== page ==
Contrary to the romantic ambience of this day, it began with a not-so-romantic notion, where priests sacrificed animals and used their tails to whip young ladies. They believed that the sacrificed animal would increase the chance of pregnancy. The name came from the martyrdom of two men, both named Valentine, who Emperor Claudius II executed on February 14th in different years.
7. The Greek Celebrations of Rhea – Mother’s Day
Just like universal festivals that occur around different parts of the world, Mother’s Day also happens to be originally one of the ancient pagan holidays. Mother’s Day never had any roots in any heavenly religions; it’s one of the pagan holidays held by the Greeks, who each spring honoured the Mother of Gods, Rhea, who was also, according to Greek mythology, the daughter of Mother Earth.
The pagan holiday took place on the second Sunday of May, typically like the modern Mother’s Day in different parts of the world. In the Arab World, Mother’s Day takes place on March 21st, which marks the beginning of spring. Despite the different dates of that motherly celebration, it always falls somewhere in the spring, representing fertility and fruitfulness.
8. Mictecacihuatl: The Aztec Goddess of Death – The Day of the Dead
The Day of the Dead is one of the prominent celebrations of the Hispanic heritage that takes place every year at the beginning of autumn, on October 31st. Although it’s known to be a celebration held in South America and Central America, Mexico dominates the scene when it comes to El Dia de Los Muertos. It’s commonly associated with Halloween hence the death themes, skulls, and painted faces.
The only similarity between the Day of the Dead and Halloween is their shared date, but they both have utterly opposite concepts. The Day of the Dead celebrates life rather than death, believing that the spirits of the deceased family members visit the living and share a beautiful reunion. Though Christian Hispanics of the modern world are the ones to celebrate that day, little do they know that it stems from one of the Aztec’s ancient pagan holidays, dedicated to Mictecacihuatl, the goddess of death.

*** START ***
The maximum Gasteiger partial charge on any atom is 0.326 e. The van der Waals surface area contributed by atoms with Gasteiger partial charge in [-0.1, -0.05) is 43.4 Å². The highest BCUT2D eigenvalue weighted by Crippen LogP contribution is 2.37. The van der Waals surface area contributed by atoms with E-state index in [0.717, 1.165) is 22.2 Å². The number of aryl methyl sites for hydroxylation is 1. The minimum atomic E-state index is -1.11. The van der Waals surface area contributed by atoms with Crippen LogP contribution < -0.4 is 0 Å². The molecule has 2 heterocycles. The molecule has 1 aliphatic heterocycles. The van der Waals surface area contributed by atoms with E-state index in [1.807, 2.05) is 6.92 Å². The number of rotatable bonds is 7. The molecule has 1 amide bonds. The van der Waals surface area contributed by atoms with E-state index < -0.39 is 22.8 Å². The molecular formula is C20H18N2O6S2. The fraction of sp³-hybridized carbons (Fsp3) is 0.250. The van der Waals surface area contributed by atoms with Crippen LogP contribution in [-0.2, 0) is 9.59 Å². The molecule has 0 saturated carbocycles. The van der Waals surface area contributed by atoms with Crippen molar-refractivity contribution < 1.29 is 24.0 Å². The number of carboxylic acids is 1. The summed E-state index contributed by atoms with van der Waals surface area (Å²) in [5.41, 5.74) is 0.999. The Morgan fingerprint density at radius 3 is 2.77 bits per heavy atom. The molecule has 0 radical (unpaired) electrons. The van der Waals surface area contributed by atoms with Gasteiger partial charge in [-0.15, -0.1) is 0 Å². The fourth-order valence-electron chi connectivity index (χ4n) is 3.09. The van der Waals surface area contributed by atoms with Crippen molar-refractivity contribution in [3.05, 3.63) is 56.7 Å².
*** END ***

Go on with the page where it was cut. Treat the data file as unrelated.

Legends have it that the goddess was buried alive as a baby but managed to survive in the underworld. The Aztec representation of the goddess usually featured flayed skin and a skull, which explains the remarkable bone and skeleton symbols today. According to Aztec mythology, bones weren’t only a symbol of death, but they were also essential for the dead to resurrect from death on the Day of Judgement.
While paganism seems to be something from an ancient concept from a bygone era, it surprisingly managed to withstand the test of time, influencing modern society in many aspects. Today’s people may not embrace the once-powerful belief system, but many pagan holidays have been thriving in a new form, bridging the gap between the past and present.
Share with us the unique celebrations of your culture or religion that are also rooted in ancient pagan holidays and have endured through time.